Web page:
Defense Secretary Chuck Hagel spoke this afternoon about his plan to significantly shrink the size of the U.S. military, saying the Pentagon must deal with budget realities while still maintaining readiness.


Tonight on Hannity: Former Vice President Dick Cheney Responds to the Hagel Plan


Under the plan, the size of the Army would be cut to pre-WWII levels, with the New York Times reporting that the new, modernized force would not be able to carry out long occupations like in Iraq or Afghanistan.

The Wall Street Journal reported Friday that Hagel would recommend a limit on military pay raises, higher fees for health care benefits, less generous housing allowances, and a one-year freeze on raises for top military brass. 

Here's more on the plan from AP:

WASHINGTON -- Defense Secretary Chuck Hagel proposed shrinking the Army, closing military bases and making other military-wide savings Monday as part of a broad reshaping of priorities after more than a decade of war.

Hagel outlined his vision in a speech at the Pentagon, a week before President Barack Obama is to submit his 2015 budget plan to Congress.

Hagel said the military must adjust to the reality of smaller budgets, even as the United States faces a more volatile, more unpredictable world that requires a more nimble military.

Under the Hagel plan, which Congress could change, the active-duty Army would shrink from its current 522,000 soldiers to between 440,000 and 450,000. That would make it the smallest since just before the U.S. entered World War II.

Army leaders have been saying for months that they expect their size would shrink as the nation prepares to end its combat role in Afghanistan this year.

Gen. Ray Odierno, the Army chief of staff, said recently that whatever the future size of the Army, it must adapt to conditions that are different from what many soldiers have become accustomed to during more than a decade of war. He said many have the misperception that the Army is no longer busy.

"People tend to think that the Army is out of Iraq and Afghanistan, and there is not much going on," he said Jan. 23 at an Army forum. "The Army is not standing still. The Army is doing many, many, many things in order for us to shape the future environment and prevent conflict around the world."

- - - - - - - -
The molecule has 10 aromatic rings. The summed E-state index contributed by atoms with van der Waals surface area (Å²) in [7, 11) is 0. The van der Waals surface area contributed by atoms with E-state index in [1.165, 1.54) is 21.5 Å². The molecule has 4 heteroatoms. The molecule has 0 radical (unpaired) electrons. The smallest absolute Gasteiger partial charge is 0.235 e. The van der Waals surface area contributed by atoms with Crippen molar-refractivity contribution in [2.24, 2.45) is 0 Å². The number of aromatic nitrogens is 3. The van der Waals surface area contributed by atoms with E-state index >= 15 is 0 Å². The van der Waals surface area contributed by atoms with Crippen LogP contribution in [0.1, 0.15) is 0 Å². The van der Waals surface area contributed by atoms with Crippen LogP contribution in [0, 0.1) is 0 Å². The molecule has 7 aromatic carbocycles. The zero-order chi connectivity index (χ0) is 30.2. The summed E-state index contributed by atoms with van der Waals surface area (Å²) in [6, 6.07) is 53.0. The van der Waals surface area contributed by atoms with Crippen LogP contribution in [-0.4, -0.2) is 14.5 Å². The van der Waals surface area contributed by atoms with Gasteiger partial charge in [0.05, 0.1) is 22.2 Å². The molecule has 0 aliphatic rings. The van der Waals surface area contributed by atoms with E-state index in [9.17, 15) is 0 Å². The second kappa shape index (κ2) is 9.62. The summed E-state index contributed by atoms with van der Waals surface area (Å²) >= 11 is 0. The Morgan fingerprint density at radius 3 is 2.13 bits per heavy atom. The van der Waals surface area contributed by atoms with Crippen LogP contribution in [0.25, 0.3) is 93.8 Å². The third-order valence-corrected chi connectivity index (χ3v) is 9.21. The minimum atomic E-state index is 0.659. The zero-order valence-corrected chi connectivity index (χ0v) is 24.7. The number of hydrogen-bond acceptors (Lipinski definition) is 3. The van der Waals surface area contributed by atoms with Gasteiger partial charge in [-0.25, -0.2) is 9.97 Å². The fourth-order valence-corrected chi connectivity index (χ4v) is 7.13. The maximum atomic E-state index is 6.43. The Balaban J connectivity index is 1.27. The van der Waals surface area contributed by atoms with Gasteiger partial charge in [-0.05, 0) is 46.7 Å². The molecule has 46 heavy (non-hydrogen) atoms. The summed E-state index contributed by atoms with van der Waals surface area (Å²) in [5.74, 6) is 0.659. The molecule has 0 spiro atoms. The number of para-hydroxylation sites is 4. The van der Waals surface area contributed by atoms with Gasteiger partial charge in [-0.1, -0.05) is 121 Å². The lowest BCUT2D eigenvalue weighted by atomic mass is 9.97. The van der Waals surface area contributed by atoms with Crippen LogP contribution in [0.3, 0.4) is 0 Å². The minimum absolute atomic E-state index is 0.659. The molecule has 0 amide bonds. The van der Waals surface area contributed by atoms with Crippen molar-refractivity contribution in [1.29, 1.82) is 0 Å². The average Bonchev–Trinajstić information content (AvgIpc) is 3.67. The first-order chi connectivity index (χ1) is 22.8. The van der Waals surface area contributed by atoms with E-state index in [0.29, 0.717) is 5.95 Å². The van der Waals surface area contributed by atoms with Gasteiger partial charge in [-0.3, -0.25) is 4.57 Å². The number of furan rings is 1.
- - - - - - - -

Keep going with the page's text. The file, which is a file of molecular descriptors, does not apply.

The last time the active-duty Army was below 500,000 was in 2005, when it stood at 492,000. Its post-World War II low was 480,000 in 2001, according to historical tables provided by the Army on Monday. In 1940 the Army had 267,000 active-duty members, and it surged to 1.46 million the following year as the U.S. approached entry into World War II.

Navy Rear Adm. John Kirby, the Pentagon press secretary, said Monday that Hagel consulted closely with the military service chiefs on how to balance defense and budget-saving requirements.

"He has worked hard with the services to ensure that we continue to stand for the defense of our national interests -- that whatever budget priorities we establish, we do so in keeping with our defense strategy and with a strong commitment to the men and women in uniform and to their families," Kirby said.

"But he has also said that we have to face the realities of our time. We must be pragmatic. We can't escape tough choices. He and the chiefs are willing to make those choices," Kirby said.

Alisyn Camerota got some reaction from Oliver North, who said the service members and their families will be the ones that get hit the hardest. He argued that more technology and advanced weaponry in place of actual troops will not make us safer as a nation.

"It takes years to build the combat experience and capabilities that our military has today. And perhaps Secretary Hagel has forgotten, or maybe the generals and admirals that we've got so many of in this town have forgotten. But the reality is those are the young people who have to use that equipment. If you flush them out of this military, as they're about to start doing, you are going to lose the capability of maintaining and operating those systems and equipment and those weapons. And that does not make us safer no matter what the secretary of Defense says," said North.

North maintained that Ronald Reagan was able to avoid going to war with the Soviets through a "peace through strength" policy that created defense industry jobs.

Watch Hagel's remarks above and North's analysis below.